I've been attending LinuxFest Northwest for well over a decade. I make no secret of it: It is my favorite tech conference. Hands down. Takes place every spring in Bellingham, WA (north of Seattle) and is a true gem.
Family friendly. Super nerdy and supportive. Like a super-sized version of the computer clubs of the 80s. If you're ever feeling like the Linux and Open Source world has lost its way... LinuxFest NW will restore your hope for the future.
I know. That sounds over the top. But, truly, there's no event like it.
Nowadays, the "Conductor" of the conference is one of the gosh-darned sweetest guys you'll ever meet... James Mason (who some of you will know as an openSUSE community member and Architect at SUSE -- and that one adorably nerdy guy rocking the Kenny Rogers facial hair).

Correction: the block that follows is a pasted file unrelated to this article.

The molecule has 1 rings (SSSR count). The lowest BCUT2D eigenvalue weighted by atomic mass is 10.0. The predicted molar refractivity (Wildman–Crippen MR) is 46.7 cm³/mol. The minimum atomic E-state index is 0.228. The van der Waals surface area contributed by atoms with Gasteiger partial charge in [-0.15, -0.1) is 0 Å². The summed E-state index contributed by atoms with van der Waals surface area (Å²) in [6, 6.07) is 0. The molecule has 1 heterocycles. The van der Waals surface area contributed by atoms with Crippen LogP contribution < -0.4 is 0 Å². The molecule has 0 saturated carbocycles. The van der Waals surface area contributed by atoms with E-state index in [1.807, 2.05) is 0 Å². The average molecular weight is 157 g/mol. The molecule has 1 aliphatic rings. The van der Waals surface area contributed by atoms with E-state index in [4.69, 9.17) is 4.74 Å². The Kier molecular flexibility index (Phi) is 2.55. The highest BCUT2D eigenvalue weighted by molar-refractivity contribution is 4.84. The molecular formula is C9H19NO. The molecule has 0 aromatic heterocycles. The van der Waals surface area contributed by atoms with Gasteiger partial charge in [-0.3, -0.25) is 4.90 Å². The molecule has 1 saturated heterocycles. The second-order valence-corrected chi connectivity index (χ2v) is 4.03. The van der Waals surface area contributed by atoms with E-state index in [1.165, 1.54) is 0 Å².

With the call for presentation submissions open, and the conference coming next April, I cornered James Mason in a dark alley of the Internet and forced him -- by threat of interpretive dance -- to answer some questions.
This is that conversation.
Lunduke: What exactly does the "Conductor" of a big Linux conference... do?
Mason: That's a funny story... when I gave myself that title, I meant it as an orchestra conductor: setting the tempo, keeping all the players starting (and stopping) at the right time. The rest of the crew interpreted it as a railroad conductor: keeping the trains running on time so the passengers (LFNW attendees in this metaphor) enjoy the ride.
I gavel the meetings (when I remember my gavel), I act as taskmaster setting due dates and following up on due dates, I encourage volunteers to take on right-sized tasks, and in general try to make sure everyone, including the staff, have a good time.